Those who receive the seal of the living God and are protected in the time of trouble must reflect the image of Jesus fully. . . .

I saw that none could share the “refreshing” (latter rain” unless they obtain the victory over every besetment, over pride, selfishness, love of the world, and over every wrong word and action (12).

Not one of us will ever receive the seal of God while our characters have one spot or stain upon them.  It is left with us to remedy the defects in our characters, to cleanse the soul temple of every defilement.  Then the latter rain will fall upon us, as the early rain fell upon the disciples upon the day of Pentecost (13).

The church, being endowed with the righteousness of Christ, is His depository, in which the wealth of His mercy, His love, His grace, is to appear in full and final display. . . . The gift of His Holy Spirit, rich, full, and abundant, is to be to His church as an encompassing wall of fire, which the powers of hell shall not prevail against.  In their untainted purity and spotless perfection, Christ looks upon His people as the reward of all His suffering, His humiliation, and His love, and the supplement of His glory (14).

The Saviour is wounded afresh and put to open shame when His people pay no heed to His word.  He came to this world and lived a sinless life, that in His power His people might also live lives of sinlessness.  He desires them by practicing the principles of truth to show to the world that God’s grace has power to sanctify the heart (15).

In the day of judgment the course of the man who has retained the frailty and imperfection of humanity will not be vindicated.  For him there will be no place in heaven.  He could not enjoy the perfection of the saints in light.  He who has not sufficient faith in Christ to believe that He can keep him from sinning, has not the faith that will give him an entrance into the kingdom of God (16).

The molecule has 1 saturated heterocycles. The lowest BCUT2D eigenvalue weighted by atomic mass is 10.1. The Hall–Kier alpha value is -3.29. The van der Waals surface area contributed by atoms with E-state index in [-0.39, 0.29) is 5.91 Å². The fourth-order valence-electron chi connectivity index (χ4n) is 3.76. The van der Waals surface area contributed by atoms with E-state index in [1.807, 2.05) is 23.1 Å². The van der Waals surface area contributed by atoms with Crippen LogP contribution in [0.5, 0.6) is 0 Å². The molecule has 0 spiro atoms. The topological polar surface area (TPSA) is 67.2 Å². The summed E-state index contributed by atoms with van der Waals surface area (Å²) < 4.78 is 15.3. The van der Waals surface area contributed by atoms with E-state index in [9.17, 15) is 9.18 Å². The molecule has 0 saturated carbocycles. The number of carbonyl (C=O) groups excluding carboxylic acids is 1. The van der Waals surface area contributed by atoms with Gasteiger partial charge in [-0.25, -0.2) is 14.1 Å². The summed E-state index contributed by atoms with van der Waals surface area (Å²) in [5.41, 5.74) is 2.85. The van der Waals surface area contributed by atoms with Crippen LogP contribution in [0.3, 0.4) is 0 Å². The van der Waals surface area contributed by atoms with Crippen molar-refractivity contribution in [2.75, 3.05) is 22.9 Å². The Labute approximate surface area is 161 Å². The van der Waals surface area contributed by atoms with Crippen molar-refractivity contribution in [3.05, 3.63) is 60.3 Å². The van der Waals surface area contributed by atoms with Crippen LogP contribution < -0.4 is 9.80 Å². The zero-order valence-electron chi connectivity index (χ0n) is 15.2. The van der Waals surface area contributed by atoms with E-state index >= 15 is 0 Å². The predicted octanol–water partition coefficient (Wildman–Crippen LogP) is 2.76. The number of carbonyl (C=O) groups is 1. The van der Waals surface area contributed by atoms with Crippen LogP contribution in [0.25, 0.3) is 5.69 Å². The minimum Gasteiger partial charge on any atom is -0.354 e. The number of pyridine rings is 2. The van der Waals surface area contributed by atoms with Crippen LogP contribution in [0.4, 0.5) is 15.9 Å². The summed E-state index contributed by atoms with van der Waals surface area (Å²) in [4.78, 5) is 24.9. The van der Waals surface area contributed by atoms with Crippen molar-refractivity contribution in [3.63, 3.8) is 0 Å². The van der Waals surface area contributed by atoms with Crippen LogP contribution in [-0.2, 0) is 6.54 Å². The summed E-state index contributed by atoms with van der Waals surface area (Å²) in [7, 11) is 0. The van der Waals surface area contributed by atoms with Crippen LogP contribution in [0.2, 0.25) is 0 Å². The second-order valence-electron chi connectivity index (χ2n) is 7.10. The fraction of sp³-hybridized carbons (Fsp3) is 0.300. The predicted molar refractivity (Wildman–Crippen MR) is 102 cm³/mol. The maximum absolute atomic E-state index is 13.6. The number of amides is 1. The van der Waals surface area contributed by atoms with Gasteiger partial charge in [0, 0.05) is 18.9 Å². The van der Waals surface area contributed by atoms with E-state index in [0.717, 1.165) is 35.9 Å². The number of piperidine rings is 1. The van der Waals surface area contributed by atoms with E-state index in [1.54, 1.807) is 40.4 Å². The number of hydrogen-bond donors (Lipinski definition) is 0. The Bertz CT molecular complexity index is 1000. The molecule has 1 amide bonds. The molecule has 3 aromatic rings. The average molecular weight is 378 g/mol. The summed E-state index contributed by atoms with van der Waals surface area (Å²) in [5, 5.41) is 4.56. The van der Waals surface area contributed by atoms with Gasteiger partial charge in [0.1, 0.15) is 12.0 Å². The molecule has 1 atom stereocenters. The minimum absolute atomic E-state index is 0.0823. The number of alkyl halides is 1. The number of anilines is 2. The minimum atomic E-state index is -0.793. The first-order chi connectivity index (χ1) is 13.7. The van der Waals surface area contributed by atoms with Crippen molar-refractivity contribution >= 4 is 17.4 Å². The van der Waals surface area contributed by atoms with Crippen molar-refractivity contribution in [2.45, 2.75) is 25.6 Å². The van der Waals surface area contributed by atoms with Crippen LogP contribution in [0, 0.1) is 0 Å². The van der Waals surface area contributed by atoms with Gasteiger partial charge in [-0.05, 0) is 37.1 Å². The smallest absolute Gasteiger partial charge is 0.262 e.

1.  Ellen G. White, Testimonies, vol. 5, pp. 467-476; Prophets and Kings, pp. 582-592; The Great Controversy, p. 484; Review and Herald, Aug. 20, 1901; Manuscript Releases, vol. 4, pp. 249-250.

2.  ----Testimonies, vol. 5, pp. 467-468.

3.  Ibid, p. 474.

4.  ----The Great Controversy, p. 484.

5.  ----Testimonies, vol. 5, p. 469.

6.  Ibid, p. 474.

7.  ----Review and Herald, Aug. 20, 1901 (italics supplied).

8.  ----Manuscript Releases, vol. 4, pp. 249-250 (italics supplied); see also vol. 21, p. 384.

9.  ----Selected Messages, vol. 3, p. 196.

10.  ----Prophets and Kings, p. 589.

11.  ---- See Early Writings, p. 71; The Great Controversy, pp. 425,623; Testimonies, vol. 1, pp. 187,619; vol. 2, pp. 355,505; vol. 5, pp. 214,216; Testimonies to Ministers, pp. 506-507; Evangelism, p. 702; SDA Bible Commentary, vol. 6, pp. 1055,1118; Review and Herald, Nov. 19, 1908; From the Heart, p. 44.

12.  ----Early Writings, p. 71.

13.  ----Testimonies, vol. 5, p. 214.

14.  ----Testimonies to Ministers, pp. 18-19.

15.  ----Review and Herald, April 1, 1902.

16.  ----Selected Messages, vol. 3, p. 360.







Pastor Kevin Paulson holds a Bachelor’s degree in theology from Pacific Union College, a Master of Arts in systematic theology from Loma Linda University, and a Master of Divinity from the SDA Theological Seminary at Andrews University. He served the Greater New York Conference of Seventh-day Adventists for ten years as a Bible instructor, evangelist, and local pastor. He writes regularly for Liberty magazine and does script writing for various evangelistic ministries within the denomination. He continues to hold evangelistic and revival meetings throughout the North American Division and beyond, and is a sought-after seminar speaker relative to current issues in the Seventh-day Adventist Church. He presently resides in Berrien Springs, Michigan.